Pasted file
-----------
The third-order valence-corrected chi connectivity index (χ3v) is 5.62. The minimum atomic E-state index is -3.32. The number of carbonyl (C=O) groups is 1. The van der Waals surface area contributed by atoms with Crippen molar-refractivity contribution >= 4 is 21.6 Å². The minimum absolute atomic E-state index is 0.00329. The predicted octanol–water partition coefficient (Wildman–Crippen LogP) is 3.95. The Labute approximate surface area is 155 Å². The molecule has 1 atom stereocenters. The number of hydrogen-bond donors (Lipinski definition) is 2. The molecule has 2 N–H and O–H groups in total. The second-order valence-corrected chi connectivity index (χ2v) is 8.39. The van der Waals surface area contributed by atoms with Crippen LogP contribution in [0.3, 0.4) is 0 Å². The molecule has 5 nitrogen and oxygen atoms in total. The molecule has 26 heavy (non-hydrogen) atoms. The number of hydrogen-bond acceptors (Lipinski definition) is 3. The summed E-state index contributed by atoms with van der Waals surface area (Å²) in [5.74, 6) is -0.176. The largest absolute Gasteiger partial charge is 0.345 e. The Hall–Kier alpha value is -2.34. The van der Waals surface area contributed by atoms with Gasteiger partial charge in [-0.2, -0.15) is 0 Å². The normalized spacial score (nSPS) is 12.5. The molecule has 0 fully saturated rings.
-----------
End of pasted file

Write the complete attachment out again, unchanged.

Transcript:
The third-order valence-corrected chi connectivity index (χ3v) is 5.62. The minimum atomic E-state index is -3.32. The number of carbonyl (C=O) groups is 1. The van der Waals surface area contributed by atoms with Crippen molar-refractivity contribution >= 4 is 21.6 Å². The minimum absolute atomic E-state index is 0.00329. The predicted octanol–water partition coefficient (Wildman–Crippen LogP) is 3.95. The Labute approximate surface area is 155 Å². The molecule has 1 atom stereocenters. The number of hydrogen-bond donors (Lipinski definition) is 2. The molecule has 2 N–H and O–H groups in total. The second-order valence-corrected chi connectivity index (χ2v) is 8.39. The van der Waals surface area contributed by atoms with Crippen LogP contribution in [0.3, 0.4) is 0 Å². The molecule has 5 nitrogen and oxygen atoms in total. The molecule has 26 heavy (non-hydrogen) atoms. The number of hydrogen-bond acceptors (Lipinski definition) is 3. The summed E-state index contributed by atoms with van der Waals surface area (Å²) in [5.74, 6) is -0.176. The largest absolute Gasteiger partial charge is 0.345 e. The Hall–Kier alpha value is -2.34. The van der Waals surface area contributed by atoms with Gasteiger partial charge in [-0.2, -0.15) is 0 Å². The normalized spacial score (nSPS) is 12.5. The molecule has 0 fully saturated rings.